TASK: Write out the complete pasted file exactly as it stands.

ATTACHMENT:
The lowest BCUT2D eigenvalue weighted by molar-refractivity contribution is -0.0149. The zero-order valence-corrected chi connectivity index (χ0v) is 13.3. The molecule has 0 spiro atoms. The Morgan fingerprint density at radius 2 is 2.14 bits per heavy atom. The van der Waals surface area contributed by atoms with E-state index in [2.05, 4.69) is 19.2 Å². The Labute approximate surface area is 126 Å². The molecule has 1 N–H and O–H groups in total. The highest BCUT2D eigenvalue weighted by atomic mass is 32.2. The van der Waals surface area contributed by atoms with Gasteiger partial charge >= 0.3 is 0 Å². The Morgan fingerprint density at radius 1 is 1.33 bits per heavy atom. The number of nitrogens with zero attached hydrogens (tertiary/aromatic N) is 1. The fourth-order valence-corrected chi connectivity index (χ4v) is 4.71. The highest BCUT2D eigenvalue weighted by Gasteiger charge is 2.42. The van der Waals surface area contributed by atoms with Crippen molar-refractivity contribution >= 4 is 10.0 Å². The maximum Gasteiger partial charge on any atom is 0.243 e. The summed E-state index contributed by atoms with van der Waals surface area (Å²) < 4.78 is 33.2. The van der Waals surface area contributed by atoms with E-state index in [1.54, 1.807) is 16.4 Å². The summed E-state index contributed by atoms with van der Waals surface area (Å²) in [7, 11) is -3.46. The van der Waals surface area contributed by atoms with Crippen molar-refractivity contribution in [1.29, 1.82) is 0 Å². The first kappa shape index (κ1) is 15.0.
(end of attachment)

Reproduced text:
The lowest BCUT2D eigenvalue weighted by molar-refractivity contribution is -0.0149. The zero-order valence-corrected chi connectivity index (χ0v) is 13.3. The molecule has 0 spiro atoms. The Morgan fingerprint density at radius 2 is 2.14 bits per heavy atom. The van der Waals surface area contributed by atoms with E-state index in [2.05, 4.69) is 19.2 Å². The Labute approximate surface area is 126 Å². The molecule has 1 N–H and O–H groups in total. The highest BCUT2D eigenvalue weighted by atomic mass is 32.2. The van der Waals surface area contributed by atoms with Gasteiger partial charge >= 0.3 is 0 Å². The Morgan fingerprint density at radius 1 is 1.33 bits per heavy atom. The number of nitrogens with zero attached hydrogens (tertiary/aromatic N) is 1. The fourth-order valence-corrected chi connectivity index (χ4v) is 4.71. The highest BCUT2D eigenvalue weighted by Gasteiger charge is 2.42. The van der Waals surface area contributed by atoms with Crippen molar-refractivity contribution >= 4 is 10.0 Å². The maximum Gasteiger partial charge on any atom is 0.243 e. The summed E-state index contributed by atoms with van der Waals surface area (Å²) < 4.78 is 33.2. The van der Waals surface area contributed by atoms with E-state index in [1.54, 1.807) is 16.4 Å². The summed E-state index contributed by atoms with van der Waals surface area (Å²) in [7, 11) is -3.46. The van der Waals surface area contributed by atoms with Crippen molar-refractivity contribution in [1.29, 1.82) is 0 Å². The first kappa shape index (κ1) is 15.0.